These unflappable characters provide likable, positive role models for readers young and old, who may then enjoy sharing...

GEORGE FLIES SOUTH

Helicopter moms have not fared well in print—until now.

The parent starring in this light-hearted saga is nurturing a timid fledgling. When the autumnal leaves start to fall, young George still has not tested his wings. Cognizant of both the seasonal pull to head south and her son’s fear of flying, the mother bird calmly opts to address his more immediate need—hunger. In the instant that she is off foraging, however, the wind lifts the nest out of the tree, and George appears exhilarated by the seemingly secure flight. The tension of the separation is short-lived, as mama bird quickly responds, although all she can do is fly nearby, shouting advice as the nest is transported by a car, a barge and a load of lumber. Ultimately, a crisis with a cat leads to the nest’s destruction. James employs sequential panels and single-page compositions until the climax, when a double-spread depicts the triumphant learner. Fluid lines and breezy watercolor washes complement the low-key parenting style: This mama hovers patiently, mixing admonishment with encouragement. George, for his part, manages to listen, communicate his feelings and keep trying.

These unflappable characters provide likable, positive role models for readers young and old, who may then enjoy sharing Mordicai Gerstein’s Leaving the Nest (2007), in which several species spread their wings. (Picture book. 3-5)

Pub Date: Sept. 1, 2011

ISBN: 978-0-7636-5724-6

Page Count: 40

Publisher: Candlewick

Review Posted Online: Aug. 3, 2011

Kirkus Reviews Issue: Aug. 15, 2011

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Aspirational—but not quite ascending to the inspirational.

MY VOICE IS A TRUMPET

Explores different ways one’s voice can be used.

The unidentified narrator begins by chronicling different types of voices: “loud and proud,” “soft and sweet,” “patient and wise,” and more. The Deaf community is included in both text and art, and sign language is alluded to: “There’s a voice that is silent / but STILL CAN BE HEARD / with hands that move / to speak EVERY word.” The vibrant, colorful art presents an array of children of different races and skin tones. Unfortunately, this well-meaning book does not cohere. The art in some spreads does not appear to augment or even connect to the text. For example, the lines “I’LL SAY NO TO HATE / by using this voice / and ALWAYS CHOOSE LOVE— / a magical choice” are illustrated with a spread of four children: one playing the trumpet, another singing, one with a drum major’s hat and baton, and the final child skateboarding. Readers may be confused by how these images apply to the text since they have no direct relation to saying no to hate or choosing love. Spreads with children holding protest signs feel disconnected to the present moment with no Black Lives Matter or BLM–related signs depicted. Some text excludes nonbinary children, asserting “we’re SISTERS / and BROTHERS.”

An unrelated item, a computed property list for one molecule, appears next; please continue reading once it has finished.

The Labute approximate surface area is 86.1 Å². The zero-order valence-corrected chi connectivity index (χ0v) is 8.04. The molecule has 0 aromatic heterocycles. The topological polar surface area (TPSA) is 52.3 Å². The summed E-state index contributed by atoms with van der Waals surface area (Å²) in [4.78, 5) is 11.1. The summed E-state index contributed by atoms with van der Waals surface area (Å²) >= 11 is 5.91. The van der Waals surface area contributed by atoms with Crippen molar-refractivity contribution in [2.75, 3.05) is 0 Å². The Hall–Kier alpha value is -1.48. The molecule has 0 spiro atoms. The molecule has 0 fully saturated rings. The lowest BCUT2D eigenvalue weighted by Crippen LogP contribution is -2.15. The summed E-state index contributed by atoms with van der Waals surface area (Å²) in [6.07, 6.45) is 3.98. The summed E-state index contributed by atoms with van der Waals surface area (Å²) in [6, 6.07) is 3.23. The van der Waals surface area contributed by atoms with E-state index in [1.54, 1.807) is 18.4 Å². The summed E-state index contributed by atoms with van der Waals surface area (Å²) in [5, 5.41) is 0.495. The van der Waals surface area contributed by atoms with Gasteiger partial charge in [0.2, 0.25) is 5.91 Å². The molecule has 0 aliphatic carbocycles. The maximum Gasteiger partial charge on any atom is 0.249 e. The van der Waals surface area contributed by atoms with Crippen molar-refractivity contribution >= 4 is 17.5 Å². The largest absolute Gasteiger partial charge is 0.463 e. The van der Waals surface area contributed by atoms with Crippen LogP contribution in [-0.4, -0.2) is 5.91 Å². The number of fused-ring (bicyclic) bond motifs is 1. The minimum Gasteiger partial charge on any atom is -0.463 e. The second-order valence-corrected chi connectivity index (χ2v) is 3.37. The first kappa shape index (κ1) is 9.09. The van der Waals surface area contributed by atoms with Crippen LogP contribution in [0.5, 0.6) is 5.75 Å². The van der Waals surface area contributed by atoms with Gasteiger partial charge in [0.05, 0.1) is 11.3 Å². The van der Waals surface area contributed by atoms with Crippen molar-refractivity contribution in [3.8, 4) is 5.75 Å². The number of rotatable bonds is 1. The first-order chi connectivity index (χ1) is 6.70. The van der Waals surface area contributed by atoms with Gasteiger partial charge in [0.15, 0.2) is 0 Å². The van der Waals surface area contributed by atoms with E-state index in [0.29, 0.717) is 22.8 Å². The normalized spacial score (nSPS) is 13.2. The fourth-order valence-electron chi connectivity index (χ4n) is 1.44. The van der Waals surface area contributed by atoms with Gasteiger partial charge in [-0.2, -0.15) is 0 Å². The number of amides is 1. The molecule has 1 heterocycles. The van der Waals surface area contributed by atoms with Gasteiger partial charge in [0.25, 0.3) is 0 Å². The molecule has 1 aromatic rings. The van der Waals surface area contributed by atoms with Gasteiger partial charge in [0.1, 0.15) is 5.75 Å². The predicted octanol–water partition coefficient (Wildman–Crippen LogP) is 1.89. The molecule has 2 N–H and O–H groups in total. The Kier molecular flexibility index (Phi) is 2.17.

Aspirational—but not quite ascending to the inspirational. (Picture book. 3-5)

Pub Date: July 13, 2021

ISBN: 978-0-593-35218-2

Page Count: 32

Publisher: Flamingo Books

Review Posted Online: May 19, 2021

Kirkus Reviews Issue: June 1, 2021

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Exciting artwork paired with disappointingly dull text.

KINDNESS GROWS

Rhyming verses about kindness using a consistent metaphor of widening cracks versus blooming plants are amplified by cutouts on each page.

The art and layout are spectacular, from the cover through the double-page spreads near the end. Racially diverse toddlers are shown engaging in various moods and behaviors, some of which create unhappiness and some of which lead to friendship and happiness. Every page’s color palette and composition perfectly complement the narrative. The initial verso shows two children in aggressive stances, backgrounded by a dark, partly moonlit sky. Between them is a slender, crooked cutout. The large-type text reads: “It all / starts / with a / crack / that we can hardly see. / It happens when we shout / or if we disagree.” The recto shows two children in sunlight, with one offering a pretty leaf to the other, and the rhyme addresses the good that grows from kindness. In this image, the crooked die cut forms the trunk of a tiny sapling. Until the final double-page spreads, the art follows this clever setup: dark deeds and a crack on the left, and good deeds and a growing tree on the right. Unfortunately, the text is far from the equal of the art: It is banal and preachy, and it does not even scan well without some effort on the part of whomever is reading it. Still, the youngest children will solemnly agree with the do’s and don’ts, and they may decide to memorize a page or two.

Exciting artwork paired with disappointingly dull text. (Picture book. 3-5)

Pub Date: Sept. 22, 2020

ISBN: 978-1-68010-229-1

Page Count: 32

Publisher: Tiger Tales

Review Posted Online: July 28, 2020

Kirkus Reviews Issue: Aug. 15, 2020

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